But the wheel is turning. And soon Kertész can imagine himself having a better career across the Atlantic and also wish to protect himself from the growing Nazi danger; and, called by Keystone, then subsequently recruited by Condé Nast, he will fly to New York, accompanied by his wife.

But even if this trip planned for a limited duration will last around twenty years, its sensitivity neither will his imagination succeed in really catching on with either the professionals or the American amateurs. Like a second-degree immigrant, most of his belongings (apart from his devices) remained in Paris. The deformations were left there, abandoned, forgotten… until, around thirty years later, he found them, exhumed them, had their oxidation cleaned. Let us do it justice anyway, it is thanks to the American public that they finally found their name of distortions (with a t in English) and that, forty-three years after coming out of a fairground mirror and a magical eye, the Distortions were made known to the international public thanks to the New York publisher Knopf and the Parisian Chêne, then already specialized in photography; and also thanks in large part to the photographer, now aging and hardly any more active, but undoubtedly very busy with this publication for which he had to wait so many years.

Previously, Kertész had pulled his trigger two hundred times at the Esmeralda Hotel where he worked; the plates were then numbered from #1 to #200 to give them an identity; which is why since the publication of the book, they have been designated by this issue as an irremovable title (Others are called “Impression. Soleil levant” or “La mort de Sardanapale”… It’s a matter of taste). Before the war or when he returned to France, the plates (which for the most part were to be considered as raw foundry), Kertész worked to reframe his shots himself, both to resize a large number of them and to eliminate them. slag and superfluous details). This is how three variations of the same cliché are sometimes even known.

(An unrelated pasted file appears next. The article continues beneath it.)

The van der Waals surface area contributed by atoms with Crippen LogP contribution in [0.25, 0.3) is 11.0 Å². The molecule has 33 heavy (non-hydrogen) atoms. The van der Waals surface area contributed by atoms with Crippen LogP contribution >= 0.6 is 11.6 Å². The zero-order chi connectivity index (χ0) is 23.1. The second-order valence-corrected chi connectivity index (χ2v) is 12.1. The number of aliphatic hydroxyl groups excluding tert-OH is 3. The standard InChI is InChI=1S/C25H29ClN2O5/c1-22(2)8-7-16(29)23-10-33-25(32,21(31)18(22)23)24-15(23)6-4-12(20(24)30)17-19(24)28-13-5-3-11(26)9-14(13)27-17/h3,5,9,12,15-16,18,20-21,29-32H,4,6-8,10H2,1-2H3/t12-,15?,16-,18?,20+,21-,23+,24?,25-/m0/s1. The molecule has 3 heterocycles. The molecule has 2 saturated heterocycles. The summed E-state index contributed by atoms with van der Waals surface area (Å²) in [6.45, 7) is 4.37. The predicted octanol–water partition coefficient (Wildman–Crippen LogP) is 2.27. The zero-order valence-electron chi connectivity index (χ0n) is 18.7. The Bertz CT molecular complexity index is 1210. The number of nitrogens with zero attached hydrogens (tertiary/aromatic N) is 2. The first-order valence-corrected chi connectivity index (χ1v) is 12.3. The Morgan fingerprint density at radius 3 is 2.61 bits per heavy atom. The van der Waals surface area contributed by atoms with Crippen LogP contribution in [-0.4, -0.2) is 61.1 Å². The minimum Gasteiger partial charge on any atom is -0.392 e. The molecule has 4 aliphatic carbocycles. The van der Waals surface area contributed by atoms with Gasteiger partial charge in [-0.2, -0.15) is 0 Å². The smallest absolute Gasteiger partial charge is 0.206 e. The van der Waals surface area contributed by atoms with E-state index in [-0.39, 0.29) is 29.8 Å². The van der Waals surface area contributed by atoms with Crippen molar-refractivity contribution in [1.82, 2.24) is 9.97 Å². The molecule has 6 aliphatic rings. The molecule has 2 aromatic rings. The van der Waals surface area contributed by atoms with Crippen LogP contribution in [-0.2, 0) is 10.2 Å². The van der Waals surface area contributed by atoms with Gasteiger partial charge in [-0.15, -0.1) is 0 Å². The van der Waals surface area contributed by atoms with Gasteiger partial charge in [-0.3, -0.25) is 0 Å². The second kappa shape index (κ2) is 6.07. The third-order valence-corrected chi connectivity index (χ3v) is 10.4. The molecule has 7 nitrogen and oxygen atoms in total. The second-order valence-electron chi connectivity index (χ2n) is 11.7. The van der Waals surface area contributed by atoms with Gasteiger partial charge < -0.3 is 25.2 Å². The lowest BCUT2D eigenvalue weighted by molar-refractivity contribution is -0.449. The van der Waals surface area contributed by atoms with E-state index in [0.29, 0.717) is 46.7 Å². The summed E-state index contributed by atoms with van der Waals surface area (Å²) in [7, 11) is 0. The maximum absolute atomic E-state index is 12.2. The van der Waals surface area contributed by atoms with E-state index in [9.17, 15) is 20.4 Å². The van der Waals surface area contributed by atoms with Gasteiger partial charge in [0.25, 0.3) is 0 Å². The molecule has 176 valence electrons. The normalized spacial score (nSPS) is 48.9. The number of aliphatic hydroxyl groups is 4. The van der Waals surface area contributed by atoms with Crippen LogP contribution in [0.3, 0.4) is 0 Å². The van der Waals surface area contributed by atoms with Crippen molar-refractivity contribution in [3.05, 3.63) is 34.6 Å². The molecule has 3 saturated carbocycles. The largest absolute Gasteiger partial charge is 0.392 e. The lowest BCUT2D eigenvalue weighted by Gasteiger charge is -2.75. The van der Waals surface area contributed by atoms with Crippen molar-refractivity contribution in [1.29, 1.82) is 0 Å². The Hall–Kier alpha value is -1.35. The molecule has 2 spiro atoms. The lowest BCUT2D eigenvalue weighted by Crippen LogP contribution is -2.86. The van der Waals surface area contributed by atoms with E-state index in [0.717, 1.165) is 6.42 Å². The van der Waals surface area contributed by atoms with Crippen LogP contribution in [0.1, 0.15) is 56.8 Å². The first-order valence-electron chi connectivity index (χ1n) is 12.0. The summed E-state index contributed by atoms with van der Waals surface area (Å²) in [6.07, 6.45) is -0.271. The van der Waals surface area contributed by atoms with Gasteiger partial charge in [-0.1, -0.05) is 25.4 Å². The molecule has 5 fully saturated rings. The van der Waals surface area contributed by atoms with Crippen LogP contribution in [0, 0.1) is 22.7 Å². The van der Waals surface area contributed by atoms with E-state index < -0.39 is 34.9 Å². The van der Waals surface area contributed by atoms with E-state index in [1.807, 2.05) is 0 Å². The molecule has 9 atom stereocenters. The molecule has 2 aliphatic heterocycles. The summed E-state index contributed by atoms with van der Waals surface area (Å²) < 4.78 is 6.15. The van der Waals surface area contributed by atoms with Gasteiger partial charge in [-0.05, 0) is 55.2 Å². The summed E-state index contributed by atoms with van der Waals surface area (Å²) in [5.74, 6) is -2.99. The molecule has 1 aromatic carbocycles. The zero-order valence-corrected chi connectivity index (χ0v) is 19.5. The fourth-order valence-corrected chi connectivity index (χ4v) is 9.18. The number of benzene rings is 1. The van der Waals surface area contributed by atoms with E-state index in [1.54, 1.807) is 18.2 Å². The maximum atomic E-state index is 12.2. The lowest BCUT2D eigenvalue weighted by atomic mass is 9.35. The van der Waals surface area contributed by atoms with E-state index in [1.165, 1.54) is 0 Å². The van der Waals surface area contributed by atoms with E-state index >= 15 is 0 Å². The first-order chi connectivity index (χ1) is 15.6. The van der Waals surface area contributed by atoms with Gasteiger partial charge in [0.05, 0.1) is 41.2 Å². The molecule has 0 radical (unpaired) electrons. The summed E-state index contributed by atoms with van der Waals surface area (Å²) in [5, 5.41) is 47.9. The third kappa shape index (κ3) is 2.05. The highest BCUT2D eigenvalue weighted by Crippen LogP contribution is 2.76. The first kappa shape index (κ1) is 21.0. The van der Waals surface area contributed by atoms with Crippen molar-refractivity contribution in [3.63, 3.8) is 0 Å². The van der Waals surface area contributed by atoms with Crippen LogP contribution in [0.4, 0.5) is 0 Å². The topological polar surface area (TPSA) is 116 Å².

To illustrate this unusual adventure, with accuracy and delicacy, there are two pitfalls to fear: retain only what is slightly distorted, the photos where we can still discern legs and arms, a trunk, a head or whatever. ?… and breasts too (they are women! after all). And we could almost imagine that she is pathologically obese; but an obese one all the same, not an ectoplasm (#93, 164, 157…). The second difficulty, the opposite, is to select photos representing totally deformed bodies where sometimes barely a member remains identifiable, such as for example the “seahorse” #82, 92, 117, the calf carcass #138 which will have no other consolation than having an admirable breast; or when it has become the absolute reign of the indiscernible when all that remains at the end is an ultimate uncurling to recognize (#50) or a shapeless gelatin where a few pieces of unidentified limbs float.

Alain-René Hardy
L’ivre de nus
[email protected]

PS: Since the publication of the American and French editions of Distortions / Distortions half a century ago, these photographic extravaganzas have caused a lot of saliva and ink to flow. A search for “Kertész Distortions” on Google brings back more than 40 thousand results! sometimes important analytical critical contributions.

For anyone who would like to go deeper, I recommend reading the corresponding chapter of the catalog of the Kertész exhibition at the Jeu de Paume (Sept. 2010-Jan. 2011; Hazan edr) due to Michel Frizot, to whom I owe a lot of my knowledge.

A-R. H.